In the dim and distant, Tomorrowland was one of the four kingdoms on TV’s Disneyland. It was, above all, positive in its take on what lay in store for our planet, and that optimism is referred to when the disillusioned, reclusive Frank Walker (George Clooney) looks back to his boyhood as a young inventor attending the 1964 World’s Fair in New York. The movie’s preamble has Frank and a representative of the younger generation, Casey (Britt Robertson), in philosophical debate, while addressing the audience, about whether or not Earth’s fate is sealed. Frank is resigned to the worst-case scenario, while Casey prefers to believe in the story of the two wolves within us – despair and hope; the one that thrives is the one we feed.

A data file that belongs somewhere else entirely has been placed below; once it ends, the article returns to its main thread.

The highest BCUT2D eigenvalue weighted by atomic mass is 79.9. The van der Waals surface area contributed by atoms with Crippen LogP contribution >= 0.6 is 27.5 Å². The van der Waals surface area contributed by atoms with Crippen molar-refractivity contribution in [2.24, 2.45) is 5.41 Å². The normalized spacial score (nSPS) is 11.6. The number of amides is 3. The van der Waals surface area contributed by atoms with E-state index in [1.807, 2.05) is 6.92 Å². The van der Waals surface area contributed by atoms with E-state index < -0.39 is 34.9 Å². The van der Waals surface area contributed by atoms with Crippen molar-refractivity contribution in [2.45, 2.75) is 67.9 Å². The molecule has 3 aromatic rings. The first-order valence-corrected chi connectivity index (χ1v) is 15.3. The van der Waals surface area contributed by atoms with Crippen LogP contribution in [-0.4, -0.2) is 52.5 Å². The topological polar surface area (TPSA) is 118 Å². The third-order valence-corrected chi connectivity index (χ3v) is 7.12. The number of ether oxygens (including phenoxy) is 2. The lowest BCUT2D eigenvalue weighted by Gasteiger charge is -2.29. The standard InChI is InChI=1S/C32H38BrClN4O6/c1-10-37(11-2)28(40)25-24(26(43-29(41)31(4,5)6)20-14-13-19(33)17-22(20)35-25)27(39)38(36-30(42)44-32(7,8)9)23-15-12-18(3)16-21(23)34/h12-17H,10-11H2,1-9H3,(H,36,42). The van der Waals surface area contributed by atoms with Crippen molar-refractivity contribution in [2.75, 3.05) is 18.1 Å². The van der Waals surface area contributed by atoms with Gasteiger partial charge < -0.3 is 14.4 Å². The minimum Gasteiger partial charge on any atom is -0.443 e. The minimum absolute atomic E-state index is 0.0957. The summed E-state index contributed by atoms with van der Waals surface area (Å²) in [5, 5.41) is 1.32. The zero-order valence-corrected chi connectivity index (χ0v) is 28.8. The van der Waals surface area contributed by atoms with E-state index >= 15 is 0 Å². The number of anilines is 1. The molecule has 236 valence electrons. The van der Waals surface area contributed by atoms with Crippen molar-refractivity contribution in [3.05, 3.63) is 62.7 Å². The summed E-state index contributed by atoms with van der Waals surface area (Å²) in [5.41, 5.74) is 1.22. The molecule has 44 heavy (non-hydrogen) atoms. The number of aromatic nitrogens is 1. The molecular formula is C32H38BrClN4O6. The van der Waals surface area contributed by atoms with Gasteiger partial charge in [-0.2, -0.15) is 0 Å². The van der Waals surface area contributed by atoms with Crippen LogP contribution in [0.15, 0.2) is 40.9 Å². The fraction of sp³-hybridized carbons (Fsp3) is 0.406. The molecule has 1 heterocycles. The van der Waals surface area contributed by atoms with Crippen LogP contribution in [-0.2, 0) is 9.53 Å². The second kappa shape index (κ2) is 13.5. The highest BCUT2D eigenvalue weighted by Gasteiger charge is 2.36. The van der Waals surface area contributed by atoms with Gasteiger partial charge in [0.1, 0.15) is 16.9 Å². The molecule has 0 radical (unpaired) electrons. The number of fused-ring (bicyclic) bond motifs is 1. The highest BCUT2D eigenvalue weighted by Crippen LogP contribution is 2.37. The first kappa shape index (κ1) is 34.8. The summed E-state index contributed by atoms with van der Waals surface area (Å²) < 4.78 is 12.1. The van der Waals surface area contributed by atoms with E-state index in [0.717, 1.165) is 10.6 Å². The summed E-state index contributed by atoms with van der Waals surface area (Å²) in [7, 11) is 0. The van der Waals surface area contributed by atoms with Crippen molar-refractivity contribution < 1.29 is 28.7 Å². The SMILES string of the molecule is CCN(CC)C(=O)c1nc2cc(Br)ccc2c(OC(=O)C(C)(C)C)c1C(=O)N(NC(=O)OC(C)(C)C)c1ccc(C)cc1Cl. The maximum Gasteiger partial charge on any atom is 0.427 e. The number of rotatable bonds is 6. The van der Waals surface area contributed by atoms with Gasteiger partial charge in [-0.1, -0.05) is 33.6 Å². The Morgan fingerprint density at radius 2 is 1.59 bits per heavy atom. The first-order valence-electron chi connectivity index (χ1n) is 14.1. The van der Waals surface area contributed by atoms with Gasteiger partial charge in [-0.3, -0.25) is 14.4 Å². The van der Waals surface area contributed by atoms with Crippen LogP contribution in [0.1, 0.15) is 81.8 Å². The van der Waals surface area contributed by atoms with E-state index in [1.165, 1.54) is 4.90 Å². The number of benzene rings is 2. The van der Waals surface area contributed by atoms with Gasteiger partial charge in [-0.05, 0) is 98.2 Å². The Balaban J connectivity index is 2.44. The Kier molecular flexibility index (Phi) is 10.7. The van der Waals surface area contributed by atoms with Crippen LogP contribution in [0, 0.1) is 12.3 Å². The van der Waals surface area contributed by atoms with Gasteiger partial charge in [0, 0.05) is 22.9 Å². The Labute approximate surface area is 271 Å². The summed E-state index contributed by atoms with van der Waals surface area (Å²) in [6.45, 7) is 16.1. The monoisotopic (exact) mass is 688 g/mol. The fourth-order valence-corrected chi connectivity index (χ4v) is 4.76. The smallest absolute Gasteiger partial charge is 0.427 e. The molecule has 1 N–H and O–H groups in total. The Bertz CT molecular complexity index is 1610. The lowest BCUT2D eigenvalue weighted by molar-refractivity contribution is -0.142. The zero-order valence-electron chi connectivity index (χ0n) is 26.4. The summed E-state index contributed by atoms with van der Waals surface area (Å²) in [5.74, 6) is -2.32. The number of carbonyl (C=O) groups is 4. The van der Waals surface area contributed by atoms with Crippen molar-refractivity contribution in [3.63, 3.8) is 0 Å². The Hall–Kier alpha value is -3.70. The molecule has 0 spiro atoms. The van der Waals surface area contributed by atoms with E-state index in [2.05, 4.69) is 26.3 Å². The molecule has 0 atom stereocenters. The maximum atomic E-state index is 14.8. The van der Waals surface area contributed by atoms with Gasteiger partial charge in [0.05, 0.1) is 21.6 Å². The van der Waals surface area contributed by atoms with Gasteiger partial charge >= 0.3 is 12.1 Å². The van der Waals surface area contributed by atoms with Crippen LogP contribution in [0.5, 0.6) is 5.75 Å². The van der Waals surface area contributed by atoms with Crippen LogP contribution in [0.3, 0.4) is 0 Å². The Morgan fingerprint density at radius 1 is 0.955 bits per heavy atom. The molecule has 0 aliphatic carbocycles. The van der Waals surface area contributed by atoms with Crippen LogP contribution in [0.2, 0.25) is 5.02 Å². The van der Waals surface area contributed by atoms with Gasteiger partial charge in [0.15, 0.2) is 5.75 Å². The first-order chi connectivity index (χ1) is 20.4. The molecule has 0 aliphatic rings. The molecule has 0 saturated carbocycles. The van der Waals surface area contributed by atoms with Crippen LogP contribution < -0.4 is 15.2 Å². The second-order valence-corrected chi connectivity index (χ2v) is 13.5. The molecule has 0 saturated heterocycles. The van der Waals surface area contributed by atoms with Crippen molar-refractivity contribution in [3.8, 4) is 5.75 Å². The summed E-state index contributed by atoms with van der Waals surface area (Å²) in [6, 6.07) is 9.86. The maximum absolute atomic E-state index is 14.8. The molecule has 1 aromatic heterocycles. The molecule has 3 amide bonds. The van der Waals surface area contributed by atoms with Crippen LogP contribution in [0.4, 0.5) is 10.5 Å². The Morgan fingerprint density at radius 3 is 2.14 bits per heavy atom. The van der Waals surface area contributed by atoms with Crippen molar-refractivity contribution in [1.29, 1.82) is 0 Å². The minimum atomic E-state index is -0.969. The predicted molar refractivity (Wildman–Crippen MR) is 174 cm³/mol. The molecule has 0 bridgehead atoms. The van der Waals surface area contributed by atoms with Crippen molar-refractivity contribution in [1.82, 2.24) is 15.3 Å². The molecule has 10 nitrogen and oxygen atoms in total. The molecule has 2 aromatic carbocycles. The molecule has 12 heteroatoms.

The idea that ‘attitude’ itself might fix the mess we find ourselves in and avert the apocalypse is perhaps fanciful, but it is the American way, and who knows – they might be right? After this opening, however, Brad Bird’s narrative gets awfully confusing, as Frank and Casey, in the company of an android little girl, Athena (Raffey Cassidy), are pursued by men-in-black type robots from another dimension in the future. Their master is Nix (Hugh Laurie), and his brief is to prevent humans from despoiling his brave new world of many years hence. The entire middle section of the movie seems to be taken up by CGI and ‘action’, with Nix’s representatives in the present-day hellbent on preventing Frank and Casey from distributing the magic pins that will help us see Tomorrowland – or something like that. The clamour and clutter has the effect of making you forget that the film is trying to present an urgent message. It is left to Nix to force the issue in what is essentially a beautiful but sad soliloquy to us punters – the canaries are dying in the mines and we’re taking no notice. Worthy, but long-winded and (pardon my pettiness) marred by an outrageous piece of product placement for Coca-Cola.